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Mariners get bitten by injury bug, swat it, win 3-2

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the m’s win but AT WHAT COST

Seattle Mariners v Oakland Athletics
go go guillermo!
Photo by Jason O. Watson/Getty Images

The Mariners-A’s matchups in 2010 and 2011 were some of the dullest, frustrating baseball games I’ve seen. In those thirty-eight games, the two teams combined for just 265 total runs. Matching up a historically bad offense with a merely bad offense isn’t a good recipe for fun baseball in the first place, but aside from watching Félix Hernández carve up Oakland seemingly every time out, those games were pure soul death. Both teams have improved since then, but even still, the matchup’s reputation precedes it.

This was a classic 2011 Mariners-A’s game, with some bonus injury content.

First off, neither team could get anything going early. Ground balls came in bunches for both Trevor Cahill and Mike Leake, and through three innings, the best-hit ball was a Daniel Vogelbach single into center. At least they went quickly?

The top of the fourth is when some outrage started brewing. Mitch Haniger stepped in to lead off the frame, fell behind 0-2, and...

Even though it’s pretty clear that this was unintentional, OH COME ON. Haniger did stay in the game initially, but Andrew Romine took right field in his stead in the home fifth. I mean, what the hell, you guys? What the hell? Thankfully, X-rays were negative, but Haniger was seen with ice on his wrist after the game, and will almost certainly miss the next handful. One more time, all together now: ughhhhhhhhhhhhhhhhh.

On the other side of the ball, Mike Leake pitched quite well. Although he only induced three (3) swinging strikes over 6.2 innings, he wormed ground balls out of the A’s bats all night - in fact, I can recall maybe one ball hit in the air off of him. He ran into a little trouble in the fourth, booting a potential out on a comebacker and allowing a sharp single to load the bases with nobody out, but escaped with just one run thanks to a pretty 6-3 double play:

Leake allowed another run in the fifth, although it could have been avoided altogether. After getting two quick outs, it was deemed that Mark Canha would wear one in retaliation to Haniger exiting the game:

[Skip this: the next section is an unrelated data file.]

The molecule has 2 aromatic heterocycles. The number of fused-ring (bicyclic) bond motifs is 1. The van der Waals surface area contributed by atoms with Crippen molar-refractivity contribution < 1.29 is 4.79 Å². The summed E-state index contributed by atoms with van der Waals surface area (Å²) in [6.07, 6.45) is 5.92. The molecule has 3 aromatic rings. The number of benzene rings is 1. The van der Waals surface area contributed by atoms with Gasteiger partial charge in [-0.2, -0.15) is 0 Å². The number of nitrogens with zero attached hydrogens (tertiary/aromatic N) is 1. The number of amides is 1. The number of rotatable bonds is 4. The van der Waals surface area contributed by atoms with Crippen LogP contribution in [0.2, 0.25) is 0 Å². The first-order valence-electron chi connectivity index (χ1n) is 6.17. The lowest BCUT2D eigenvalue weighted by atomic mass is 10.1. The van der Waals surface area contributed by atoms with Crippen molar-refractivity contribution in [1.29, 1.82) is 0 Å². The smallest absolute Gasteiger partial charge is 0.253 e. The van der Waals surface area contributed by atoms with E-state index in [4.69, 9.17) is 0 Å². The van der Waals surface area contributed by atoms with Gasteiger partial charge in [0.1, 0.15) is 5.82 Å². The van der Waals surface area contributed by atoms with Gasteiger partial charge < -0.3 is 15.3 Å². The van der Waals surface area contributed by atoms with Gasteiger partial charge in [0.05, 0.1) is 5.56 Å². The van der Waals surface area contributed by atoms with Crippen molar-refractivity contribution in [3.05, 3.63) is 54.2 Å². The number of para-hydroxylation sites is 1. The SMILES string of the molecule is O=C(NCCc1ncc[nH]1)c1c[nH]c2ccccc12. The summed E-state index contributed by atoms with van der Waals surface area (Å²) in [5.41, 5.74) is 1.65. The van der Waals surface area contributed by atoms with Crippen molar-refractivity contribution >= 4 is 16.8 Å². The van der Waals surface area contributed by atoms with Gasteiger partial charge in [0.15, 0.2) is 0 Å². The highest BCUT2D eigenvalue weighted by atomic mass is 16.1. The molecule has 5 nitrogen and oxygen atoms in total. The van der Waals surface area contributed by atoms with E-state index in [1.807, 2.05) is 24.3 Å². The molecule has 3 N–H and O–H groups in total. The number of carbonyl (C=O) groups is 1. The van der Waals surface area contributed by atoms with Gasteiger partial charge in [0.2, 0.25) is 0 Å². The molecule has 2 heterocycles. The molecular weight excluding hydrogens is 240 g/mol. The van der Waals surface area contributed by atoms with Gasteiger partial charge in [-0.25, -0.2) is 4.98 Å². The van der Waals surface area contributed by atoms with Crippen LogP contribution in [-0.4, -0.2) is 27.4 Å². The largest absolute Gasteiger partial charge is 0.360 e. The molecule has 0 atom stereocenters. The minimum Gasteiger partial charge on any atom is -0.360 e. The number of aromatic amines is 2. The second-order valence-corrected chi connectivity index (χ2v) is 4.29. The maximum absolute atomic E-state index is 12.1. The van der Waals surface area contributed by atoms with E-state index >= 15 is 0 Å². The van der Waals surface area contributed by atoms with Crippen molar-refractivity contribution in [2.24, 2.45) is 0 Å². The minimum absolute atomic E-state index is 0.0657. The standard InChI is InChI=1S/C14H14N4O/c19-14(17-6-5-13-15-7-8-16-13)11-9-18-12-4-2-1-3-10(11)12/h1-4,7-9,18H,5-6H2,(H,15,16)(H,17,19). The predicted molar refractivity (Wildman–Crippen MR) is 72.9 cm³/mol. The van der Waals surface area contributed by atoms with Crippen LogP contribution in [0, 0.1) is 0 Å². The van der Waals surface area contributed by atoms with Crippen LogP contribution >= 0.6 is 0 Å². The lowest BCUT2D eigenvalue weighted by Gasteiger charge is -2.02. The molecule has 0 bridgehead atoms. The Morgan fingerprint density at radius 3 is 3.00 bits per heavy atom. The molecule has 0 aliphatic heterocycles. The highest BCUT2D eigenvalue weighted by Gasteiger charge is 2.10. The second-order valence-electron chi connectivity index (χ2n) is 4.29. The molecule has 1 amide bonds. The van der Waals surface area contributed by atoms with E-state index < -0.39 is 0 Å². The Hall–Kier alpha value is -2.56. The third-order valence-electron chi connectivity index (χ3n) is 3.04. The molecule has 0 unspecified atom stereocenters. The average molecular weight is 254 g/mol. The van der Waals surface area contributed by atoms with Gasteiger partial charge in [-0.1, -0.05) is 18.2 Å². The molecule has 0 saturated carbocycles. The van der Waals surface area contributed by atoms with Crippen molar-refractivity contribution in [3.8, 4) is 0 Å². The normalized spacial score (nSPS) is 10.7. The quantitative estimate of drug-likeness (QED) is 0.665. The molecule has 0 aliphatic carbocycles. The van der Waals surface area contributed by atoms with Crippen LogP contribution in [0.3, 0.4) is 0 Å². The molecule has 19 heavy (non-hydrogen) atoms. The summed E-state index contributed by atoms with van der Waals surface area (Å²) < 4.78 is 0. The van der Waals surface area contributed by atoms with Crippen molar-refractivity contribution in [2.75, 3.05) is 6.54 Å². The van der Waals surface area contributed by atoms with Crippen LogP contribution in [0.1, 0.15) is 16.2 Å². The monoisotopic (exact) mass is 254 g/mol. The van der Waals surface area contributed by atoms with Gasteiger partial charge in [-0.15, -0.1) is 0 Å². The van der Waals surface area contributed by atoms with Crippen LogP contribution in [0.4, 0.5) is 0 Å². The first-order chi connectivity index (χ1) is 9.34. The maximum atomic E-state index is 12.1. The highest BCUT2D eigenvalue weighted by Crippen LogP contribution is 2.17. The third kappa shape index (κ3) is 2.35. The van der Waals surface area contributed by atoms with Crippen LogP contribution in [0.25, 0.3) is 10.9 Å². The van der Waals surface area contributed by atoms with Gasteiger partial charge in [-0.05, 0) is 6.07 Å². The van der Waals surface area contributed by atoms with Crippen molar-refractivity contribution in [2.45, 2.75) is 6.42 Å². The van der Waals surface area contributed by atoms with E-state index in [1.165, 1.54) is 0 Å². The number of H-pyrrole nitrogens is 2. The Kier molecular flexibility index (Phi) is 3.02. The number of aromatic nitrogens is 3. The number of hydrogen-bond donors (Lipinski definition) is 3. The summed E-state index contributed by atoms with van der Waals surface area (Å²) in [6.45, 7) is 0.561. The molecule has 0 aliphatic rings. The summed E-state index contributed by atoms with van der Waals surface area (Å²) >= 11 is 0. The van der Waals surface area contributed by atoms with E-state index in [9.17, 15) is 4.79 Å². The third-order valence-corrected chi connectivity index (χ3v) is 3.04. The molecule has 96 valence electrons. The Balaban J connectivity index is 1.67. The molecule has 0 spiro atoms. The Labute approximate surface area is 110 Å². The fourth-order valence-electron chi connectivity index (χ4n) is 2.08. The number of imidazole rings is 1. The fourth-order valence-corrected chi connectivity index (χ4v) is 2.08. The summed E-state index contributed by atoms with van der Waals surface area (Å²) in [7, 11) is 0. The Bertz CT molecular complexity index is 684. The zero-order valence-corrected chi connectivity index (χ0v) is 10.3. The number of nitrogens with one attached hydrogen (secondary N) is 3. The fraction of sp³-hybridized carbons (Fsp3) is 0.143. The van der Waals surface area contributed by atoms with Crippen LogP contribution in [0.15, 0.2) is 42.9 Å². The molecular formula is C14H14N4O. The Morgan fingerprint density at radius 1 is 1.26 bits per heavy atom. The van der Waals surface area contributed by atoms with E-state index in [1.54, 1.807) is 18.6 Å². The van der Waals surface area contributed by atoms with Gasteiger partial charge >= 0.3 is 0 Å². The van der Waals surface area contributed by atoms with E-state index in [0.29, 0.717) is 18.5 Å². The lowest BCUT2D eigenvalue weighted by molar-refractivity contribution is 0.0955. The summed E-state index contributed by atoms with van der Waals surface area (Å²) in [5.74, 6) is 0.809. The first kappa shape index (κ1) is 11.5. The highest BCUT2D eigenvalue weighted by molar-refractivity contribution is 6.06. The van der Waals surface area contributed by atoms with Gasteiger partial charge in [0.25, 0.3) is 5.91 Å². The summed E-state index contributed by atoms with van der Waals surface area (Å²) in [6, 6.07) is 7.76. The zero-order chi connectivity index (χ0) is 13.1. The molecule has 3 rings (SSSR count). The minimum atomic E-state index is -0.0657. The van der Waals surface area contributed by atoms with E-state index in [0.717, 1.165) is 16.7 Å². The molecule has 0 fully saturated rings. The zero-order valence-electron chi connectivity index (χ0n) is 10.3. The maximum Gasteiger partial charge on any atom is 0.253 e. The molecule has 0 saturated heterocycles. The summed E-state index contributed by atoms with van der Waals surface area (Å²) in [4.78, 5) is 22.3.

I have no idea whose call this was. It could have been Leake. It could have been Zunino. It could have even been Scott Servais himself. Whoever it was, though, made the wrong call. Retaliation hit-by-pitches make no tactical sense in a close game like this one, and even though the feeling of revenge and catharsis is understandable, the plunking in question was clearly accidental. Sure enough, three pitches and two hits later, the A’s had added on a run. While that was all they would get, that inning left a poor taste in my mouth, and it would taste even fouler if they had ended up losing by a run.

Mike Zunino helped quell my worries.

That homer was blistered off the bat at 111 miles per hour, and even if it didn’t initially look like it was high enough, the sheer force behind it propelled it over the left field wall. The game was tied, Leake exited with two outs in the seventh, and James Pazos and Nick Vincent shut the A’s bats down over the next two innings.

Although the much-needed off day meant both bullpens were rested (especially Oakland’s September-esque ten-man relief corps), the prospect of extras was daunting. Regulation had been such a slog, and the last thing any Mariners fan would want to see is more early 2010s M’s-A’s baseball. Thankfully, Jean Segura blooped a one-out single to right, and newly minted two-hole hitter Guillermo Heredia came through.

YEAHHHHHHHHHhhhh wait

no

NO

NOOOOOOOOOOOOOOO

Segura’s shoulder had a nasty collision with Jonathan Lucroy’s shin guard, and while he did stay in the game in the bottom of the tenth, one has to wonder if he’ll be good to go tomorrow. If not, Servais had better tap into his inner LLoyd McClendon coming up with a wacky lineup.

The bottom of the tenth began as usual, with Edwin Díaz making quick work of Canha and Chad Pinder (though not without a sparking play by Kyle Seager). All that stood between the M’s and victory was noted Mariner killer Marcus Semien. With a ball and two strikes, Díaz hurled a high fastball, Semien turned on it, the bat cracked, the ball soared, and all of our hopes and dreams faded...

ahhhhhhh i’m just kiddin’

Díaz dismissed Semien with a wicked slider on the very next pitch, and the Mariners were able to flee the impending storm with a win. This point has been talked about ad nauseum lately, but this team has fight in them like we haven’t seen in years, and are keeping loose through the good and bad. Although another two key players were dinged up tonight, spirits remain high:

Marco Gonzales toes the rubber against Daniel Gossett tomorrow evening. While the M’s will likely be running out a lineup that harks back to the Cactus League, Gossett has struggled mightily so far this year, and represents a good chance to take yet another series. I believe in their ability to do so.

Go M’s.